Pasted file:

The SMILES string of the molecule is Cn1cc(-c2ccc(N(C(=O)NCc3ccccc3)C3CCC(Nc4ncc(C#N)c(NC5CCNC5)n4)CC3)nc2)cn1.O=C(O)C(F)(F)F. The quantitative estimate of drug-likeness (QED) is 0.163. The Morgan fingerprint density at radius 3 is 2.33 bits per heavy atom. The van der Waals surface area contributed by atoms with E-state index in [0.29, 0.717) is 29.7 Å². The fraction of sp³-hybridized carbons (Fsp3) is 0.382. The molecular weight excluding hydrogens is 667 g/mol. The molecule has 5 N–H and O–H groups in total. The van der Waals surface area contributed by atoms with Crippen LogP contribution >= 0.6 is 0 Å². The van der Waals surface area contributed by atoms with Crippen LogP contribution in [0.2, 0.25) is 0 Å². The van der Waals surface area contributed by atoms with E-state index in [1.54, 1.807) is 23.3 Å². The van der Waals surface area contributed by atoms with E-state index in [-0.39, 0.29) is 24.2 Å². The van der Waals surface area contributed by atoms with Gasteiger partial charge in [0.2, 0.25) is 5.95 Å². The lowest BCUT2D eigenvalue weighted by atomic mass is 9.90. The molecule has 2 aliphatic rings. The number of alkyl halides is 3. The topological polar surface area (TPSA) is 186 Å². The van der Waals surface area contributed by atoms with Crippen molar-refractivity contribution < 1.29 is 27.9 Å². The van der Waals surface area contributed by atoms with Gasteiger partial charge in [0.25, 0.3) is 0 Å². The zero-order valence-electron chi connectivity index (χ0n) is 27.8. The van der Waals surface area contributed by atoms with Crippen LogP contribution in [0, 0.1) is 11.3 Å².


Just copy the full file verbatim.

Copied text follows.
The SMILES string of the molecule is Cn1cc(-c2ccc(N(C(=O)NCc3ccccc3)C3CCC(Nc4ncc(C#N)c(NC5CCNC5)n4)CC3)nc2)cn1.O=C(O)C(F)(F)F. The quantitative estimate of drug-likeness (QED) is 0.163. The Morgan fingerprint density at radius 3 is 2.33 bits per heavy atom. The van der Waals surface area contributed by atoms with E-state index in [0.29, 0.717) is 29.7 Å². The fraction of sp³-hybridized carbons (Fsp3) is 0.382. The molecular weight excluding hydrogens is 667 g/mol. The molecule has 5 N–H and O–H groups in total. The van der Waals surface area contributed by atoms with Crippen LogP contribution >= 0.6 is 0 Å². The van der Waals surface area contributed by atoms with Crippen LogP contribution in [0.2, 0.25) is 0 Å². The van der Waals surface area contributed by atoms with E-state index in [1.54, 1.807) is 23.3 Å². The van der Waals surface area contributed by atoms with E-state index in [-0.39, 0.29) is 24.2 Å². The van der Waals surface area contributed by atoms with Gasteiger partial charge in [0.2, 0.25) is 5.95 Å². The lowest BCUT2D eigenvalue weighted by atomic mass is 9.90. The molecule has 2 aliphatic rings. The number of alkyl halides is 3. The topological polar surface area (TPSA) is 186 Å². The van der Waals surface area contributed by atoms with Crippen molar-refractivity contribution < 1.29 is 27.9 Å². The van der Waals surface area contributed by atoms with Gasteiger partial charge in [0.25, 0.3) is 0 Å². The zero-order valence-electron chi connectivity index (χ0n) is 27.8. The van der Waals surface area contributed by atoms with Crippen LogP contribution in [0, 0.1) is 11.3 Å².